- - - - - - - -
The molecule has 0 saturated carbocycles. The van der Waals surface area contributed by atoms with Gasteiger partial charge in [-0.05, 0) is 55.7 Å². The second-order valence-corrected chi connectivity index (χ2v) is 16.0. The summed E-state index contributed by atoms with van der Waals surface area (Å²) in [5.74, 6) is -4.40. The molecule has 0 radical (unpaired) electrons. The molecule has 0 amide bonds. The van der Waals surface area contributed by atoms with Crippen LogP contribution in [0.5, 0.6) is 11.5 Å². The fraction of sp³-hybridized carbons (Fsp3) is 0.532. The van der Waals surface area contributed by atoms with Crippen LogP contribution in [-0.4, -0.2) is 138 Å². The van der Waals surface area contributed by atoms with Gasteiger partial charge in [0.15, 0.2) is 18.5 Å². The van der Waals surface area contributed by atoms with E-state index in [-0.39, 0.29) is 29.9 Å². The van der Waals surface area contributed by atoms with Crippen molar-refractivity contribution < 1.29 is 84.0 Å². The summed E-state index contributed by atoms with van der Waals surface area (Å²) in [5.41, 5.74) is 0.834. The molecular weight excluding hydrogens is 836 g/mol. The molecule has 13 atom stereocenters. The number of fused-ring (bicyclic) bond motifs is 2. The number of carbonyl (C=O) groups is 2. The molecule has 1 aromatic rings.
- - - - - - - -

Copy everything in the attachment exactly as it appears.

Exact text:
The molecule has 0 saturated carbocycles. The van der Waals surface area contributed by atoms with Gasteiger partial charge in [-0.05, 0) is 55.7 Å². The second-order valence-corrected chi connectivity index (χ2v) is 16.0. The summed E-state index contributed by atoms with van der Waals surface area (Å²) in [5.74, 6) is -4.40. The molecule has 0 radical (unpaired) electrons. The molecule has 0 amide bonds. The van der Waals surface area contributed by atoms with Crippen LogP contribution in [0.5, 0.6) is 11.5 Å². The fraction of sp³-hybridized carbons (Fsp3) is 0.532. The van der Waals surface area contributed by atoms with Crippen LogP contribution in [-0.4, -0.2) is 138 Å². The van der Waals surface area contributed by atoms with Gasteiger partial charge in [0.15, 0.2) is 18.5 Å². The van der Waals surface area contributed by atoms with E-state index in [-0.39, 0.29) is 29.9 Å². The van der Waals surface area contributed by atoms with Crippen molar-refractivity contribution < 1.29 is 84.0 Å². The summed E-state index contributed by atoms with van der Waals surface area (Å²) in [5.41, 5.74) is 0.834. The molecular weight excluding hydrogens is 836 g/mol. The molecule has 13 atom stereocenters. The number of fused-ring (bicyclic) bond motifs is 2. The number of carbonyl (C=O) groups is 2. The molecule has 1 aromatic rings.